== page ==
growth of the creative initiative
of the working people."
"As the material standards of
the Soviet people rise, they be-
come more exacting as to the
quality of goods. The 'take what-
ever you are offered' principle, a
survival of bygone times, is no
longer in vogue. What the people
want is not any textiles, any
clothes or footwear, or furniture,
but good, fashionable, attractive

Associated Press Staff Writer
DETROIT (/P)-An election cam-
paign washed by some of the most
unpredictable cross-currents in
Michigan history goes to the vot-
ers Tuesday for decisions on Pres-
ident, governor, United States
senator and hundreds of lesser
offices, including the entire state
Will large numbers of voters
split their ballots?
Is it national or state decisions
that are responsible for Michigan's
economic progress?
Do many persons think the civil
rights movement has gone too
far too fast?
Can a governor win reelection
if he won't support his party's
presidential candidate?
These are just a few of the
questions that could be directly
or indirectly answered when the
Michigan electorate chooses:
Between Democratic President
Lyndon B. Johnson and Sen. Barry
Goldwater (R-Ariz).
-B e t w e e n Republican Gov.
George Romney and U. S. Rep.
Neil Staebler.
-Between U.S. Sen. Philip Hart
and long-time Republican worker
Mrs. Elly Peterson.
-Nineteen congressmen for the
House in Washington.
-A redistricted legislature of
35 senators and 110 representa-
-A new State Board of Educa-
tion to formulate broad education
policy and recommend appropria-
tion amounts for the state's 10
higher education institutions.
-A new State Court of Appeals
to remove some of the Supreme
Court's workload.
-Certain higher education pol-
-Hundreds of local and county
officials ranging from mayors to
drain commissioners.
-Between the present party
ticket ballot form and the pro-
posed office-block, or Massachu-
setts, ballot.
Johnson Favored
Johnson is an overwhelming
favorite to capture Michigan's 21
electoral' votes. Goldwater stal-
warts stoutly insist the Arizona
Republican can win, but most ob-
servers give Johnson a probable
margin ranging from 300,000 to
750,000 votes.
Some zealous Democrats even
put the margin at one million
votes out of an expected turnout
of around 3.3 million.
Romney is in a far closer race
to win another two-year term. He
held a powerful lead in the sum-
mer sampling, but Democrats
claim they've pulled up to virtu-
ally even.
The governor nevertheless re-
mains confident--and so does

Democrats peg inuch of their
gubernatorial hopes on the ability
of Johnson to carry Staebler home,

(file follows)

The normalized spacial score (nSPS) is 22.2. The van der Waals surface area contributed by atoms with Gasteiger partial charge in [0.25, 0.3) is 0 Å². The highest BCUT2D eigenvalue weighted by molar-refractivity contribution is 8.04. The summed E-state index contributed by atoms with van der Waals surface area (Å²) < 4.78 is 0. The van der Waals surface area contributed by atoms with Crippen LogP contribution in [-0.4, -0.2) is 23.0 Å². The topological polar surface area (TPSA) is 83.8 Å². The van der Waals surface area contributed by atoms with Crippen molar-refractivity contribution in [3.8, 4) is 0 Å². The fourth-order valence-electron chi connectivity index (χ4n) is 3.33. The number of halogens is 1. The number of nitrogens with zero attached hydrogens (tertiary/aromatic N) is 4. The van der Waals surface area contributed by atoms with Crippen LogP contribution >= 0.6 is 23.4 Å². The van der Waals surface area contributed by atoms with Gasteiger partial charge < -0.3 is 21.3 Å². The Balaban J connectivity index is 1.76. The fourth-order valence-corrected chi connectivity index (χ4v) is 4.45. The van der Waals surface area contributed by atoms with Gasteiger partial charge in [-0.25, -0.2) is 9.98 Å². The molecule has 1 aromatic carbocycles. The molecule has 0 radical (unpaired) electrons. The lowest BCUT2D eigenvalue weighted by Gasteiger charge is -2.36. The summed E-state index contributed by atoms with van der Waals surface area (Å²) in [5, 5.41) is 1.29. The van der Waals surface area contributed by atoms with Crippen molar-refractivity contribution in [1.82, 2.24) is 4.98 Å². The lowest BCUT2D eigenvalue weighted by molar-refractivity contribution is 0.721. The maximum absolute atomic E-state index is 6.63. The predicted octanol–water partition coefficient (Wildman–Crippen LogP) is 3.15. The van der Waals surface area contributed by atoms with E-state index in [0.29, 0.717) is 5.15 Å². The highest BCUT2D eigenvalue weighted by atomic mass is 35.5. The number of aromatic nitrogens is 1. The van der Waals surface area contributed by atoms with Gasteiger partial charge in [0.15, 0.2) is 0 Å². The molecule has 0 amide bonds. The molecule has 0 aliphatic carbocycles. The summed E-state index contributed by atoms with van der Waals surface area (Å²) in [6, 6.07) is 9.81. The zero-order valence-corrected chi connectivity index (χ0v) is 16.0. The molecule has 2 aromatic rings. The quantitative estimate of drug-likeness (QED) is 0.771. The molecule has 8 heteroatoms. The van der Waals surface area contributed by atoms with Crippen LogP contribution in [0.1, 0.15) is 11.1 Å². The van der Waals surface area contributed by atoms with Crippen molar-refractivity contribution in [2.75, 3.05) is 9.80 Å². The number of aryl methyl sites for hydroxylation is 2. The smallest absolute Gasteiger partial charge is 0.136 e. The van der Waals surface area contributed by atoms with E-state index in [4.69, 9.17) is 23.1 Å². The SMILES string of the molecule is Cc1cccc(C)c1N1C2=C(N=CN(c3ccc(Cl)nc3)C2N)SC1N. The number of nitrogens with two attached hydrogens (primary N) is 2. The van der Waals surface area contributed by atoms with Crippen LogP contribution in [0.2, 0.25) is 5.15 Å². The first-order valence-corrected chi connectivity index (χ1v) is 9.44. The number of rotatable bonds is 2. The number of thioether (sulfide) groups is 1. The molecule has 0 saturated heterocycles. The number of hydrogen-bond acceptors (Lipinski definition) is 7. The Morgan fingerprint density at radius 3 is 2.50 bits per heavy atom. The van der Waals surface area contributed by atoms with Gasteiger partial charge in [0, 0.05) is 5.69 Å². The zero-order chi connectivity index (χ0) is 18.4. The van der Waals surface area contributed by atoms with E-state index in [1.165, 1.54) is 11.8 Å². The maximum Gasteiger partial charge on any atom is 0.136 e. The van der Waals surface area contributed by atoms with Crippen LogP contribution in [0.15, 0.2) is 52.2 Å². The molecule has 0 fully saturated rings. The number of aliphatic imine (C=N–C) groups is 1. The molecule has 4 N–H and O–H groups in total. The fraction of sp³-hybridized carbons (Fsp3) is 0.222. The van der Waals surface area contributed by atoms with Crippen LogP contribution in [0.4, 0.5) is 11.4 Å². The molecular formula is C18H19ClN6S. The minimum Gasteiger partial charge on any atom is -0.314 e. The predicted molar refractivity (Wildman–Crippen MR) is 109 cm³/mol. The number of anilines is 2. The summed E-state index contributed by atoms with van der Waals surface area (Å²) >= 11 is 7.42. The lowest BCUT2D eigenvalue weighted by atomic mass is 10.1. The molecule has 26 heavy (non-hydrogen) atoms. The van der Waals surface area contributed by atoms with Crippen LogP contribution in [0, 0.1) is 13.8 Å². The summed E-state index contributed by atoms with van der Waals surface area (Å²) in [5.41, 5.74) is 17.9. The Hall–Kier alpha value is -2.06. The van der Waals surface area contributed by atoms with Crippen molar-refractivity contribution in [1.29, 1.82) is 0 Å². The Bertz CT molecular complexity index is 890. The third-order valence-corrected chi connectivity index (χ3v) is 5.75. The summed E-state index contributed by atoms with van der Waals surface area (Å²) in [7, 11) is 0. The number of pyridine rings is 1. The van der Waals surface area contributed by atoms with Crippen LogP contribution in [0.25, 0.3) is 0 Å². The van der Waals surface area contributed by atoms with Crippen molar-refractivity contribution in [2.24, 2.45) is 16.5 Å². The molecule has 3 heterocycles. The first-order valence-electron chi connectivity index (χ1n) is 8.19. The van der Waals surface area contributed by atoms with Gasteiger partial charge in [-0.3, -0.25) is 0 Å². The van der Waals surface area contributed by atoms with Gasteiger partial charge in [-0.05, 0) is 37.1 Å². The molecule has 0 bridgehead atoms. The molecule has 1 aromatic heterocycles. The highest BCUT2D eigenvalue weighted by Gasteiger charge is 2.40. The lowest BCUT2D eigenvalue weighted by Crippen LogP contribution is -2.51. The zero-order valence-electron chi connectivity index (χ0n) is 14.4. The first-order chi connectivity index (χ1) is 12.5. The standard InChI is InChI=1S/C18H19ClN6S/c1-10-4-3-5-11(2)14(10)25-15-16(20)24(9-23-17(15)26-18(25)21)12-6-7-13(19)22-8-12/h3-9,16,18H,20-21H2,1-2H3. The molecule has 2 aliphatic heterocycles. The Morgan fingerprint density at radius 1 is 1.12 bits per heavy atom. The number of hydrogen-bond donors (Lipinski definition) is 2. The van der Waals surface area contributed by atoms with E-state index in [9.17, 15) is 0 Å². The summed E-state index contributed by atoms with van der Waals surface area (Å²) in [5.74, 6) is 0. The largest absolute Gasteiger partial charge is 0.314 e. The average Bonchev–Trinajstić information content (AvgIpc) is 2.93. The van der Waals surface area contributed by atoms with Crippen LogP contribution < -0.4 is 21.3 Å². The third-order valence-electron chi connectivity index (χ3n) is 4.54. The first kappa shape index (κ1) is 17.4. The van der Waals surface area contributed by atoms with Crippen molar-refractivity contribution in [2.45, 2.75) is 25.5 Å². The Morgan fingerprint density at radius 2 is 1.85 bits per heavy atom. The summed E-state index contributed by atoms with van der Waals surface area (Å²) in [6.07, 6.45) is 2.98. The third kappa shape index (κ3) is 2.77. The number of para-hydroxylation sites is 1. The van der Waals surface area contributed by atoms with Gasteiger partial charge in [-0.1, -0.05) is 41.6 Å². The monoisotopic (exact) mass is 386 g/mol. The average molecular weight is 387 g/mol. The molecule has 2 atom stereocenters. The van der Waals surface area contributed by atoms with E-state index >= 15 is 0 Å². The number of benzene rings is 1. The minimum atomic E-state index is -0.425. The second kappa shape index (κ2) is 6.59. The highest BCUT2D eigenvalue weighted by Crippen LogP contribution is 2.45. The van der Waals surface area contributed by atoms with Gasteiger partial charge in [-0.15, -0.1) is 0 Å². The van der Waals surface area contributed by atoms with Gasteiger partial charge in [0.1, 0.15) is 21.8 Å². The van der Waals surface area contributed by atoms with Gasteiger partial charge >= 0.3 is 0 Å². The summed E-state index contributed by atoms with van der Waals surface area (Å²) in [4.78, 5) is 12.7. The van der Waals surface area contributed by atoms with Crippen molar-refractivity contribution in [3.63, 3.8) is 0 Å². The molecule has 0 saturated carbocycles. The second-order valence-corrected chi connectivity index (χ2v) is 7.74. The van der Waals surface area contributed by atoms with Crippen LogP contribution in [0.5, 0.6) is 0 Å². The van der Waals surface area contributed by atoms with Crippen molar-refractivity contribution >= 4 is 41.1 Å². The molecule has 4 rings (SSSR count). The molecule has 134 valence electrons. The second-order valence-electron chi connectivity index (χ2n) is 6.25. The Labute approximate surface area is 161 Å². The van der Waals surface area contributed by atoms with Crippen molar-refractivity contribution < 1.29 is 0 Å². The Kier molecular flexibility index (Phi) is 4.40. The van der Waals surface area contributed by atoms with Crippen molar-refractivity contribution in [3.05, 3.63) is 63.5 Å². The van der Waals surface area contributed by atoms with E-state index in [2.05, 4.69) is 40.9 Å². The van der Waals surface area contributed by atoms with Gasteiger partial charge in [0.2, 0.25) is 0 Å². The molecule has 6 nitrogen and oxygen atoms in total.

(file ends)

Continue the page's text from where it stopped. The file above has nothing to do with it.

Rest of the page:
via the party ticket level - by
which one motion casts ballots
for all candidates of one party.
Democrats claim that if Johnson'
wins by 750,000, Romney could not
find enough split tickets to win.
But history indicates he could-
In 1956 President Eisenhower,
a Republican, carried Michigan by
353,700 votes while Gov. G. Men-
nen Williams, a Democrat, won
reelection by 290,000. That meant
at least 23 per cent of the ballots
were split.
That much split this year would
take in 759,000 ballots - if the
turnout is 3.3 million.
The gubernatorial race 'has cen-
tered on the question: "Who is
responsible for Michigan's prog-
Romney says state decisions
during his two years in office have
"restored Michigan's good name "
He points to an improvement in
the state general fund from $85
million in the red to $57 million
in the black.
"In the past 21 months, we've
solved more problems, made more
progress and made more prepara-
tion.for future progress than any
other state inthe union," Rom-
ney has said again and again in
his campaign.
Staebler maintains that the na-
tional economy, not state decisions,
have brought prosperity to Michi-
gan. He says nuisance taxes en-
acted five months before Romney
took office account for the treas-
ury surplus.
Staebler has also tried to link
Romney with Goldwater, although
the governor has refused to en-
dorse the senator. Staebler asks
for votes for the "entire Demo-
cratic team." Romney ignores the
presidential contest.
Staebler's plan is to get back
half of the 20 to 22 per cent of
Democrats who voted for Romney
in 1962 when he unseated Gov.
John Swainson by about 80,000
Romney, however, says he is
running stronger among Negroes
and factory workers than two
years ago and also expects to in-
crease the narrow margin he poll-
ed in the Upper Peninsula his first
time out.
Staebler says he should run far
ahead of Swainson's suburban
vote. Swainson was -hurt in that
area two years ago when he vetoed
a bill which would have knocked

out city income taxes, which can
be collected from suburbanites
working in the city.
No Endorsement
Discussions with Republicans in
Michigan indicate that Romney
will lose only a handful of votes
from Republicans who are irate
at his lack of endorsement for
Goldwater. Southwestern Michi-
gan would be the most likely area
for any such loss.
Both candidates have put extra
emphasis into Wayne County cam-
paigning because of the Detroit
newspaper strike. Romney carried
39 per cent of the county in 1962.
A Republican who polls less than
35 per cent there usually loses.
One factor not expected to af-
fect the gubernatorial race is so-
called white backlash-but it
might appear in other contests.
Romney and Staebler are both.
strong advocates of civil rights